Tag:D.J. Ware
Posted on: November 30, 2011 2:54 pm
 

Film Room: Giants vs. Packers preview

Posted by Eye on Football Analyst Andy Benoit



What you’re about to read is not a prediction for the Giants to knockoff the undefeated Packers. The Giants are banged up, have lost back-to-back primetime games and are coming off a trouncing by the Saints offense.

Come Sunday, they’ll have had only six days to prepare for the even-more-prolific Packers – a team coming off a mini bye after playing last Thursday. But there are myriad opportunities to read about why Green Bay can further push New York into one of its patented late-season declines.

We already know which is the better team here. So instead of just joining the masses, let’s challenge ourselves by examining how/why the Giants might be able to pull off an upset.


1. Throwing from base personnel
The Giants offense is most comfortable operating out of base personnel (two backs, one tight end, two receivers). Base personnel gives the Giants more opportunities for a balanced run-pass gameplan and aids their play-action.

More importantly, if last year’s Week 16 matchup between these two clubs is any indication, the Packers will match the Giants’ base personnel with their own 3-4 base personnel. Green Bay is considerably less dangerous lining up in a standard 3-4. Most of Dom Capers’ blitzes and subterfuge come from the nickel 2-4-5 package (with Charles Woodson sliding into the slot).

Against the Pack’s basic 3-4, the Giants pass-blockers can worry less about identifying blitzes and more about traditional execution. The front five can focus on sliding protection towards Clay Matthews and the running backs will have a cleaner look at their help-blocking assignments (such as chipping on the edges or covering for a lineman who gets confounded by a stunt).

What’s more, out of base personnel, the Giants running backs would be bigger factors in the pass game, and Eli Manning would also have a chance to attack A.J. Hawk in coverage. Hawk has recently improved as a space player, but offenses still prefer throwing at him inside and down the seams versus throwing at Charles Woodson or the safeties against the nickel look.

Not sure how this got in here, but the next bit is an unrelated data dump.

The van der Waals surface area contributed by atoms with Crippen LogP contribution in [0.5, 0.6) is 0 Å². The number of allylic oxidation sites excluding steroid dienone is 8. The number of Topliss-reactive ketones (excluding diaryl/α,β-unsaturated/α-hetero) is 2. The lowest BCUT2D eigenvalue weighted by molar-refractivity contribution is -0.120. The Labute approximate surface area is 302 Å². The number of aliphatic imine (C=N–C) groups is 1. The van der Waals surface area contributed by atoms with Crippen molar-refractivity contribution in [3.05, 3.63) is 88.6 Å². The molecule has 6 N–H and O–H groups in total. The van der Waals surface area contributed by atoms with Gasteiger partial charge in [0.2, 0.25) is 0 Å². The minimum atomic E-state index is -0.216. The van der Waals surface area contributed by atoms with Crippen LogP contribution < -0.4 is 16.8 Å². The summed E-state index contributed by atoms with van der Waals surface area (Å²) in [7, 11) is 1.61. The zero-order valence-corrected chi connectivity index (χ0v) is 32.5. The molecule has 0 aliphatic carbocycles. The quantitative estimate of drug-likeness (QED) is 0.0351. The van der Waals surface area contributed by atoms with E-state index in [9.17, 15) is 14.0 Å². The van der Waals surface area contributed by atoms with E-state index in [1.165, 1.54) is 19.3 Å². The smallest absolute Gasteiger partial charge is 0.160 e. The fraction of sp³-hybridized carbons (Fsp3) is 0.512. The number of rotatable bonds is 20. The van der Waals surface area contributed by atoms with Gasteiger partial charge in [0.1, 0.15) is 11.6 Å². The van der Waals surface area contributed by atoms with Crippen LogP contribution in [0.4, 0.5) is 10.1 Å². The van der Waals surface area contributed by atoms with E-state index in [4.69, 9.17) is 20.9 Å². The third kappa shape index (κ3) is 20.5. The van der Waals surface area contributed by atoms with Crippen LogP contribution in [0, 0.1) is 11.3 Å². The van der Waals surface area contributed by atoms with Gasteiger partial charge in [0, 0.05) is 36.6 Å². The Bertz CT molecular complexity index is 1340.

Tight end Jake Ballard (30 receptions, 490 yards this season) gives the Giants an auspicious target in this matchup.

2. The Bradshaw factor
If Ahmad Bradshaw does not return from his foot injury this week, you might as well watch Rams-Niners or Cardinals-Cowboys or The Real Housewives of Beverly Hills during the late afternoon window. Without Bradshaw in the backfield, it will be very difficult for New York to throw out of base personnel, as Brandon Jacobs plays with oven mitts over his hands and D.J. Ware has not shown impressive start/stop quickness in the flats.

Bradshaw is a quick, versatile receiver and an underrated pass-blocker. More importantly, he’s far and away New York’s best runner (Jacobs can still plow over defenders when he has a head full of steam, but his lack of initial burst is a real hindrance to the ground game).

Running the ball is critical for the Giants because it helps keep Aaron Rodgers off the field.

3. The Eli factor
If Eli Manning is not in the tail end of that Tom Brady elite class, he’s comfortably at the very head of the class right after it. It sounds implausible, but Little Brother these days is underrated. Manning is having a career-year despite injuries to his receivers, top running back and offensive line (most recently, left tackle Will Beatty, who missed Monday’s game with a detached retina and will sit out again Sunday).

The Giants offense, even with the injuries and disappearance of its rushing attack (82.3 yards per game, 32nd in the NFL) has managed to post 22.9 points per contest (16th in NFL).

Manning, with his audible powers at the line, almost never lets the Giants attempt an ill-fated play. What’s not talked about enough is his arm strength. He has the gun to get the ball outside the numbers or through tight windows – and he can do it while throwing off-balance or falling back with defenders in his face. He’s as tough in the pocket as any quarterback in the game and, in the last year or two, he’s become routinely accurate.

4. How to attack downfield